His youthful comedy, St Stephen’s Green (1700)  was popular but he is best remembered for the extraordinary epic drama Hibernia freed (1722).

The Danish Turgesius conquers Ireland and desires Sabina the daughter of O’Brien. Rejected, he demands her and fourteen virgins. O’Neill loves Sabina and he and other warriors disguise themselves as the virgins and kill the ravishers. Defeated, Turgesius vows ‘another nation shall avenge my death’, i.e. the English, but the bard Eugenius adds:

They shall succeed invited to our aid
And mix their blood with ours, one people grow,
Polish our manners and improve our minds.

We might smile at the cross-dressing and patronising tone, but the ‘wild Irish’, i.e. Protestant Anglo-Irishmen in London, cheered on these ancient Gaels in the aftermath of the Declaratory Act, which asserted London’s authority over the Dublin Parliament. It was a truly revolutionary work.

Derry’s finest dramatist George Farquhar (1677/8 -1707) enjoyed immense popularity throughout the eighteenth century. His clergyman father died of heartbreak when his Raphoe home was burned in the siege. Like Michelburne and Philips, he soldiered to survive and contracted debts and went to the Fleet.

His best works are The Constant Couple (1699), The Beaux Stratagem (1707) and The Recruiting Officer.

Love and a Bottle portrays the predicament of the many unpaid Irish officers like Michelburne, disbanded in 1698. The hero Roebuck quotes Dryden:

‘Thus far our Arms have with Success been Crown’d – Heroically spoken, faith, of a fellow that has not one farthing in his pocket.’

Obliged to seek a wife he accosts the beautiful Lucinda, provoking the reaction: ‘Oh horrible! An Irish-man! a meer Wolf-Dog I protest’.

In English society the son of a man who represented ‘the English interest’ is acutely aware of his Irish identity. His Catholic Irishmen, like the priest Foigard in The Beaux Stratagem, are, however, more grotesquely stereotyped than Michelburne’s.

Legend has it that actor-writer, Charles Macklin (1699?-1797) born at Culdaff in Donegal, had ancestors among both besieged and besiegers, emphasising the plurality of the north west.

Admired in both comic and tragic roles in the London theatres, he returned regularly to Dublin’s Smock Alley Theatre.

King George, asked how to frighten the opposition, suggested taking them to see the Irishman play Shylock: ‘He was the Jew that Shakespeare drew.’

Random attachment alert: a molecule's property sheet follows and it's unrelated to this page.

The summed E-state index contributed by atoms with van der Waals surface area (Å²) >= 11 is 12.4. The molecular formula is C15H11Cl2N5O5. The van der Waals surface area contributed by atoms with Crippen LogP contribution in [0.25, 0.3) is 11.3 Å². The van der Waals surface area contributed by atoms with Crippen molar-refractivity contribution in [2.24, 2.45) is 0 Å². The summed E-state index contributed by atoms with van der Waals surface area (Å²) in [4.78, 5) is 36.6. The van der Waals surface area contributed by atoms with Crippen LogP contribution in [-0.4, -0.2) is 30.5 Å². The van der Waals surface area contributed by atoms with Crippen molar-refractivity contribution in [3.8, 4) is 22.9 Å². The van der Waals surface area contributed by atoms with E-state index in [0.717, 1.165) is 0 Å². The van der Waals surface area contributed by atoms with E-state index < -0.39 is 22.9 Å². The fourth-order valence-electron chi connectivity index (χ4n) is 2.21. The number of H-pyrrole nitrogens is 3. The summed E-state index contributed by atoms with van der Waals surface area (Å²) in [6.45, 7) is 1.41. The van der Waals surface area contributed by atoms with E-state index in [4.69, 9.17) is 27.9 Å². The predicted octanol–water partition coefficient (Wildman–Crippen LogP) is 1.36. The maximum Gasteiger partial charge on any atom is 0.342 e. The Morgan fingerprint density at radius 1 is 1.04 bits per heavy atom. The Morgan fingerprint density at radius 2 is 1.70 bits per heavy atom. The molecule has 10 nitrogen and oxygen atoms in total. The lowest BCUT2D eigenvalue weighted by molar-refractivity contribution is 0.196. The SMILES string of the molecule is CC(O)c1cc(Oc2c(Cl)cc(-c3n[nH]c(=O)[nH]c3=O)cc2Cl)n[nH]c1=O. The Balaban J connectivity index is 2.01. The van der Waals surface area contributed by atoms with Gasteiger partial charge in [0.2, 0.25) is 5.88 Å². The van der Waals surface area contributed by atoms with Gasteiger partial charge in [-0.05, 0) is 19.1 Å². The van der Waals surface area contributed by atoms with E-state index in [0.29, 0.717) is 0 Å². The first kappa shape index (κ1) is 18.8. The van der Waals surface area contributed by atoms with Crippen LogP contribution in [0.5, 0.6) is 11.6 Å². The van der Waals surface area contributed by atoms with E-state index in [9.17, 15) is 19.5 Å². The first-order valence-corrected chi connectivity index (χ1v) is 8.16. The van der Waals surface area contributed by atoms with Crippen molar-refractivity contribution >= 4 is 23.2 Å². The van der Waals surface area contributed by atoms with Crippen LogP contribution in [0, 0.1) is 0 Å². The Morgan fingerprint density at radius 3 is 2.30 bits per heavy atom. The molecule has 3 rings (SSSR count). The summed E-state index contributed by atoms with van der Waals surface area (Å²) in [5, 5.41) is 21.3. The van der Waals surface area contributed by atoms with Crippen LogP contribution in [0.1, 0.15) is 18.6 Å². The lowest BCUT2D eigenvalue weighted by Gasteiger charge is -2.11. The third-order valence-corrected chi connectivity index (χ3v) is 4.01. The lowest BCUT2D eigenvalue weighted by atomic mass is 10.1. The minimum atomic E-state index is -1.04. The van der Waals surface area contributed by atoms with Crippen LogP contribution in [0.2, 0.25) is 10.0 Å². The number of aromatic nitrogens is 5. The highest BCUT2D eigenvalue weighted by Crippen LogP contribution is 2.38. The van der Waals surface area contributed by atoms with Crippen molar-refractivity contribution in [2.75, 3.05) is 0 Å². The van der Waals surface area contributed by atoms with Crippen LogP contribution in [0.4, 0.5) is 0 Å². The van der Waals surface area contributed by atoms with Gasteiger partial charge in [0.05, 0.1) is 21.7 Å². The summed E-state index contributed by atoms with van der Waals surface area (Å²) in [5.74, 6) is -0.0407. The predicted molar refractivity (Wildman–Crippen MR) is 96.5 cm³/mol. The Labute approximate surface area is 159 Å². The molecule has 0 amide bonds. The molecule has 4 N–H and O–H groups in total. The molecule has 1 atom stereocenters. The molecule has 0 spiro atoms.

His most successful plays were The Man of the World, Love in a Maze and Love à la mode. They are rich in Scottish and Irish characters like Sir Pertinax Macsycophant  and Sir Callaghan O’Brallaghan. TheTrue-Born Irishman (1783) was feted in  Dublin but fell flat in London, inducing him to observe that audience appreciation is conditioned by cultural background.

To this list we may add the greatest woman actress-writer of the age, Susanna Centlivre, probably born in County Tyrone. A short spell in Cambridge en travesti with a lover and other amorous adventures preceded her stage debut. She wrote over 20 plays and was much loved in trousers roles. Playing Alexander the Great before Queen Anne she met her third husband, the royal cook.

Her witty, fast moving situation comedies are more concerned with gender and morals than politics and her only Irish character is the rascally Teague in A Wife Well-Managed (1715). Her tomb in St Martin’s in the Field bears the legend, ‘Here lies Susanna Centlivre, née Freeman, from Ireland. Playwright, 1 December, 1722’.

By Vivien Hewitt

Further reading
Beneath Iërne’s Banners: Irish Protestant Drama of the Restoration and Eighteenth Century by Christopher Wheatly; A History of the Irish Theatre 1601-2000 by Christopher Morash; The works of George Farquhar by Shirley Strum Kennedy; Four plays by Charles Macklin by JO Bartley; Memoirs of the Life of Charles Macklin by James Thomas Kirkman.

John Michelburne and Ireland Preserv’d are treated more fully in my own article in CultureNorthernIreland.

I am indebted to Prof David Hayten of Queen’s University of Belfast and Prof John Kerrigan of the University of Cambridge for access to their new research on some of the above mentioned authors and their output.